On the Unfair Distribution of Capital (by )

Oh, dear God, I'm starting to sound like an early-twentieth-century economist with these post titles.

Right, anyway. One of the criticisms that's been levelled at Bitcoin is that the early miners, and speculators who rushed in and bought them cheaply, will end up filthy rich if it succeeds and a bitcoin reaches its potential value of hundreds of thousands of dollars or more.

Why should people who were lucky / foolish enough to rush in at the beginning be rewarded quite so handsomely, while children are starving in the slums of South London?

This is an interesting question indeed.

The simplest answer is that the early adopters are not just riding the success of Bitcoin, but creating it. By contributing mining power, or buying in to inject confidence in the value of Bitcoin, they're helping to boostrap a new economy that will be fairer, more accessible, and easier to use, which (if we play our cards right) will bring great good to the world. The reward may be large, but in the early days of Bitcoin, getting involved was a huge risk and the people who were brave enough to do so should be rewarded.

There's probably some element of truth in that; but I also think that the consequences of some people "getting rich quick" isn't quite as unfair as it seems.

I can certainly share the frustration - working hard to scrape a living together gets old fast, and seeing people suddenly earn an order of magnitude more money than you do in a year, for nothing other than sheer dumb luck in having opportunities you don't, is horrible. Indeed, I think that one of the terrible flaws in modern society is that somebody's success in life depends significantly on how affluent their parents are, which is an incredibly pervasive form of "dumb luck"; we really have no choice in who we are born to.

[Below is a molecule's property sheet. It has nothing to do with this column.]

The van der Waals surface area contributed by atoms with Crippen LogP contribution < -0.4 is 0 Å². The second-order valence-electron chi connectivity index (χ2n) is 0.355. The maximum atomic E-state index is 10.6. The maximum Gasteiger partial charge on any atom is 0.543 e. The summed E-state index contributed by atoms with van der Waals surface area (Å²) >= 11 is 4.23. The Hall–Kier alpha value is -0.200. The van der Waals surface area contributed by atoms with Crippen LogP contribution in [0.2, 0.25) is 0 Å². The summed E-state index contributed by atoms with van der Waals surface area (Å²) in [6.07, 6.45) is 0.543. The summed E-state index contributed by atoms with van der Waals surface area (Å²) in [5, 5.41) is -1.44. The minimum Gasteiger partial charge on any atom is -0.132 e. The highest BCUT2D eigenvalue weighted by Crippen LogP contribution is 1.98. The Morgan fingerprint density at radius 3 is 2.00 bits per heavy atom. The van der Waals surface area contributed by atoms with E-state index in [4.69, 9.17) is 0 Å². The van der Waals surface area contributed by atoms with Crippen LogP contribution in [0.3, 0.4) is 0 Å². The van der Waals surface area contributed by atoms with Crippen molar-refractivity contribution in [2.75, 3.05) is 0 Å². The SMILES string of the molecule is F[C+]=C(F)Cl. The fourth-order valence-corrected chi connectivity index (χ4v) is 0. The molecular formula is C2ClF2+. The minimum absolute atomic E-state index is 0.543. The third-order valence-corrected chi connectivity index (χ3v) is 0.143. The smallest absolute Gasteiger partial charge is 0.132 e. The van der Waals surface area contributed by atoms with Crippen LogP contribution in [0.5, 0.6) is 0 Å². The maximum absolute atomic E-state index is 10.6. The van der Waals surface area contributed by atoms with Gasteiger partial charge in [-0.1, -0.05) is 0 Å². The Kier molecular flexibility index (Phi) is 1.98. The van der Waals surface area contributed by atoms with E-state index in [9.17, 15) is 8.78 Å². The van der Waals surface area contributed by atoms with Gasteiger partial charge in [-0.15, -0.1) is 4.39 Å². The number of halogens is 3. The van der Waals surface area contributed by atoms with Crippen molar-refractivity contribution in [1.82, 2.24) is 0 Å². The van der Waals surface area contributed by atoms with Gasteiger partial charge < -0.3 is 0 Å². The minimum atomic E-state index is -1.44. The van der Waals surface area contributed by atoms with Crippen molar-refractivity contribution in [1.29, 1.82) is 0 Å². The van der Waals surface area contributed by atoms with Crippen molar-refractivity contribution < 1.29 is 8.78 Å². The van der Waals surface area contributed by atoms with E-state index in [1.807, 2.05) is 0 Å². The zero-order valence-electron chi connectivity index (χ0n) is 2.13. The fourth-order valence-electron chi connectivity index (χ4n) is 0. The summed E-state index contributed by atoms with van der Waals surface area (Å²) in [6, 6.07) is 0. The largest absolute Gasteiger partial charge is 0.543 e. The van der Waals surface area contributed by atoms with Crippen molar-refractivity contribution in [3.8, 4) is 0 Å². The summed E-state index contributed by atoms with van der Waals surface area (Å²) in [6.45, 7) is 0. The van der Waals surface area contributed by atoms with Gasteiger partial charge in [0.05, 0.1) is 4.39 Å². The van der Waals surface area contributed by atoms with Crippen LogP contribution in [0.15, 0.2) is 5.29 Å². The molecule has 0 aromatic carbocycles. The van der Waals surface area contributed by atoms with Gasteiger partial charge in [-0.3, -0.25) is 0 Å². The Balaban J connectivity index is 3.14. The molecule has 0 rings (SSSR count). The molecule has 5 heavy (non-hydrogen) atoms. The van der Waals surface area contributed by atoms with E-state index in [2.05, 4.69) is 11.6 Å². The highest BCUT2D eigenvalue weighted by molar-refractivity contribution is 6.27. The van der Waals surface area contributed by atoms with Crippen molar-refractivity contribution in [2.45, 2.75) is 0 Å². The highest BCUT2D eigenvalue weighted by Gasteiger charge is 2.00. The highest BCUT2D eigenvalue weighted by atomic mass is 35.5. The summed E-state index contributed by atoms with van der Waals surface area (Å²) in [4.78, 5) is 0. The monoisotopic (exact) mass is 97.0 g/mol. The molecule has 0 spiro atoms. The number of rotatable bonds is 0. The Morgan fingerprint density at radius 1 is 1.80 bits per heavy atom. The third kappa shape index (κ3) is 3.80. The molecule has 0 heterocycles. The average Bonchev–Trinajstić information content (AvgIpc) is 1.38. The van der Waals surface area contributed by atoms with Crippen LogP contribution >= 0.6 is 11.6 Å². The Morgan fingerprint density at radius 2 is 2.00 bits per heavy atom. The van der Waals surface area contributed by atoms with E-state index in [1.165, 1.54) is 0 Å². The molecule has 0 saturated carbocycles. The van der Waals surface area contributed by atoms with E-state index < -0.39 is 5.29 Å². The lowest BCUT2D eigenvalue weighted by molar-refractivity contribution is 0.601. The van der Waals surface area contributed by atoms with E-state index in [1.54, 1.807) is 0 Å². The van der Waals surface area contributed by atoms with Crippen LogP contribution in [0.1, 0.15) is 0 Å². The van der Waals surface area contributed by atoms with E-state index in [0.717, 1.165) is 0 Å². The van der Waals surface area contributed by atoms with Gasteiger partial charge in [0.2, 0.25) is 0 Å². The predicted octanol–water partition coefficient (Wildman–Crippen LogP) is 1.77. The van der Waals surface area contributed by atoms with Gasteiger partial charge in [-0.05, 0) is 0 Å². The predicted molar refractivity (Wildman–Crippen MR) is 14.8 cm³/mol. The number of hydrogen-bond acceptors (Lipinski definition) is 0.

I think that a world in which every child really does have an equal opportunity in life - rather than depending on what their parents can afford in terms of nutrition, education, financial support in entering the job marketplace and getting things like cars, houses, and seed capital for their business ideas - is one of the most important long-term goals of humanity (alongside stuff like "not killing us all with climate change"). However, I'm not sure how we can easily achieve it; it's an open research question, along with the related problem of how to stop people who have a lot of power (be it money, or some other form of power) from using that power to gather themselves more power. Indeed, them using that power to empower their children is the intersection of the two problems!

I think that although the distribution of Bitcoin wealth to early adopters is deeply unfair. However, I think that in the long run, the continued cycle of "nouveau riche" generations that gain their money through some piece of dumb luck injects some chaos into a system that, otherwise, would just stagnate into an increasingly affluent upper class lording it over a poor underclass who struggle to break even.